alexa Neonatal congenital hypothyroidism screening in Addis Ababa, Ethiopia.
Diabetes & Endocrinology

Diabetes & Endocrinology

Journal of Thyroid Disorders & Therapy

Author(s): Feleke Y, Enquoselassie F, Deneke F, Deneke F, Hawariat GW

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OBJECTIVES: To determine the prevalence of congenital hypothyroidism, establish reference levels for thyroid stimulating hormone (TSH), and determine the cut-off points of TSH level for neonatal screening in congenital hypothyroidism. DESIGN: A cross-sectional study. SETTING: Ghandhi Memorial, Zewditu, Tikur Anbessa and St Paulo's referral hospitals in Addis Ababa, Ethiopia, from July 1996 to January 1997. SUBJECTS: Four thousand two hundred and six consecutive newborns. MAIN OUTCOME MEASURES: TSH and T4 values using standard TSH level estimation approach. RESULTS: The overall mean TSH value was 9.6 mIU/l with standard deviation of 7.8 mIU/l. Transient hypothyroidism occurred in 3.6% of the neonates. No true case of congenital hypothyroidism was identified. The mean(SD) sampling time was 12.8(6.7) hours and the recall rate 4.8%. Most neonates (98.6%) were screened at or less than 24 hours of age. Twins had lower mean TSH value of 7.9(SD=6.4) mIU/l than single neonates with 9.6(SD=7.8) mIU/l, while females had significantly lower mean TSH value of 9.4(SD=7.9) mIU/l than males of 9.8(SD=7.6) mIU/l. The mean TSH level decreased significantly as sampling time increases, the mean TSH level for neonates older than 24 hours is significantly lower than the mean TSH level for those with 24 hours old or less. No significant difference was found in the mean TSH levels in relation to maternal age, parity and gestational age. No significant correlation was found between TSH value and birth weight (r=0.02), height (r=0.03), and head circumference (r=0.02) of the neonates. The most appropriate TSH level cut-off point was found to be at 29.4 mIU/l. The reference range (the range between 2.5th and 97.5th percentiles) for serum thyrotrophin value was higher in the age range of 6 to 12 hours and then declined. CONCLUSION: This pilot study has highlighted important findings, however larger studies should be conducted to assess the magnitude and associated factors of congenital hypothyroidism because congenital hypothyroidism represents one of the most common preventable causes of mental retardation.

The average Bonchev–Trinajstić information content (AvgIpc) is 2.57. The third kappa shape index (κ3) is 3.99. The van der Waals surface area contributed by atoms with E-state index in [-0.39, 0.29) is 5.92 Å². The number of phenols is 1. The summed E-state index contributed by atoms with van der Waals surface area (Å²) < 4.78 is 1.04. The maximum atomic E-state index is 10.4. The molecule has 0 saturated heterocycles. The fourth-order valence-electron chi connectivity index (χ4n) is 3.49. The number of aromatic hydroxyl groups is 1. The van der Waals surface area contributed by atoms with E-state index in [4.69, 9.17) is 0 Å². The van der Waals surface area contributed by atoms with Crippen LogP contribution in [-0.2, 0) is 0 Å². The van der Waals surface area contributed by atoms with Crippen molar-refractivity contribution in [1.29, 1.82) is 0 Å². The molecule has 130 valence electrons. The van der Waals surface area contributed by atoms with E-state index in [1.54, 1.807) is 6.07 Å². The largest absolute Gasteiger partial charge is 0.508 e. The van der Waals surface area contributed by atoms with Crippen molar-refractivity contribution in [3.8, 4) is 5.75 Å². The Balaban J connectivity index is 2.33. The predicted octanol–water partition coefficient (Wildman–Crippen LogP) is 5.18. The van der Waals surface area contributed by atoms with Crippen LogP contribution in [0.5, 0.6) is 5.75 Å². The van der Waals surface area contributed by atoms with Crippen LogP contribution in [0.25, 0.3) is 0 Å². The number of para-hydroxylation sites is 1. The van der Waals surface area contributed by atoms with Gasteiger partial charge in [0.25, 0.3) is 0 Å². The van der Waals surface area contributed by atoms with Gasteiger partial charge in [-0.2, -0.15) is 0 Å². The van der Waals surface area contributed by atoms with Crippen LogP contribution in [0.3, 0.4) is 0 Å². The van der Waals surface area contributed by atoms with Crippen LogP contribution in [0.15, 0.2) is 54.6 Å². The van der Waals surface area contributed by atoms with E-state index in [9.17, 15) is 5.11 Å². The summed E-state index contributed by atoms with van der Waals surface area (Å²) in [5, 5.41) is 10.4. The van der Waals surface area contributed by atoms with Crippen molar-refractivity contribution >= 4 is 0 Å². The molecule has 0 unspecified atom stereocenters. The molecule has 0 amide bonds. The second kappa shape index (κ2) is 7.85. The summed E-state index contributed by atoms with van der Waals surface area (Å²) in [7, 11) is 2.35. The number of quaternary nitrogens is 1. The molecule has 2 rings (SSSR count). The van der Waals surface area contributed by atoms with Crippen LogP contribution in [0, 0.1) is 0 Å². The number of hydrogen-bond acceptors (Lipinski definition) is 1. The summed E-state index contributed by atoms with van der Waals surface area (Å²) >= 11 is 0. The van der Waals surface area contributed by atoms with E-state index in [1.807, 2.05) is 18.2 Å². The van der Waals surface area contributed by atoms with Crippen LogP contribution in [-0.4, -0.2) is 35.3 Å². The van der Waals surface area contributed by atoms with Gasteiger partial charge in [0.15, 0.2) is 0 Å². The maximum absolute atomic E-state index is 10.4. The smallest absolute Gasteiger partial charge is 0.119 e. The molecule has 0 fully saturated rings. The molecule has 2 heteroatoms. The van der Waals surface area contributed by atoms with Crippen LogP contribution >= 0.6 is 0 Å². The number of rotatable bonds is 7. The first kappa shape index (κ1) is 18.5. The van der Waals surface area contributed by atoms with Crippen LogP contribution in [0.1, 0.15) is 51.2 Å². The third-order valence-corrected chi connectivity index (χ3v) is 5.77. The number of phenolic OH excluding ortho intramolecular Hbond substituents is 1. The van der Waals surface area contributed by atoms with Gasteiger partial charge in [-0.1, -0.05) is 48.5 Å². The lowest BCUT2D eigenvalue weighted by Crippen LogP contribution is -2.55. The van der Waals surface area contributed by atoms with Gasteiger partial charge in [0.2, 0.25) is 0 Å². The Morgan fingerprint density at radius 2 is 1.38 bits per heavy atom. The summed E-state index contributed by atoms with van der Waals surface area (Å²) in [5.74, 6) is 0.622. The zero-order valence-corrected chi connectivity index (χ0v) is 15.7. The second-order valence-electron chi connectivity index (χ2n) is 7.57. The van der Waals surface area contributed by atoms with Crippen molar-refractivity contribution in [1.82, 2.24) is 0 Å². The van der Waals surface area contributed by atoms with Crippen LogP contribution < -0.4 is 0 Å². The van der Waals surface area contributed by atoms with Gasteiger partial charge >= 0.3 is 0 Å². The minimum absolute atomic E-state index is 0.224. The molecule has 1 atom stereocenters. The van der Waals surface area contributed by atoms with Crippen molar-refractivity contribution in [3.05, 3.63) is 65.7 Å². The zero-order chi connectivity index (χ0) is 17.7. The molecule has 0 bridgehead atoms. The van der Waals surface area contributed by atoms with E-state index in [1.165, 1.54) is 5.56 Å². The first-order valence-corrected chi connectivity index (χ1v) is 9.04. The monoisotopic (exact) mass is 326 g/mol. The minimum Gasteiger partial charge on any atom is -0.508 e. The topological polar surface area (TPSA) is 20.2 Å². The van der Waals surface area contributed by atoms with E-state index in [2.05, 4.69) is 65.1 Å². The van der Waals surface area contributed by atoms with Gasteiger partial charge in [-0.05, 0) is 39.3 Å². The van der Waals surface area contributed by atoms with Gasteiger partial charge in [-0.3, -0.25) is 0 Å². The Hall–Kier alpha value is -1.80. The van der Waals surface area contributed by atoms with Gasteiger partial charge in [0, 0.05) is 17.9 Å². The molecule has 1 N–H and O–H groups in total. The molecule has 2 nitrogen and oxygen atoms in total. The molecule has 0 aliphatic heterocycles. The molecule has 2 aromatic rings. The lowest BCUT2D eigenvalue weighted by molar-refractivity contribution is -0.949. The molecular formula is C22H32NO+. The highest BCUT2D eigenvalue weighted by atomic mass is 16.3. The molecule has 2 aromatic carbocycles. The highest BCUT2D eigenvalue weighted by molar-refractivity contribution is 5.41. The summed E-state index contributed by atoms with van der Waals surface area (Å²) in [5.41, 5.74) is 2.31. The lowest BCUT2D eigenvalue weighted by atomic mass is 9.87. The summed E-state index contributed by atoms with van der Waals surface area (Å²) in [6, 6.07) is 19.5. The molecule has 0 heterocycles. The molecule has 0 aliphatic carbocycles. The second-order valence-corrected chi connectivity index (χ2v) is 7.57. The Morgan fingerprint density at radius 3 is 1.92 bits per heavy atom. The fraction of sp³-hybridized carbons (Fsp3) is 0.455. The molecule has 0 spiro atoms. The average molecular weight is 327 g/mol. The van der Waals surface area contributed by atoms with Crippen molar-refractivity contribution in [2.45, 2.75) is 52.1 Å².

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This article was published in East Afr Med J and referenced in Journal of Thyroid Disorders & Therapy

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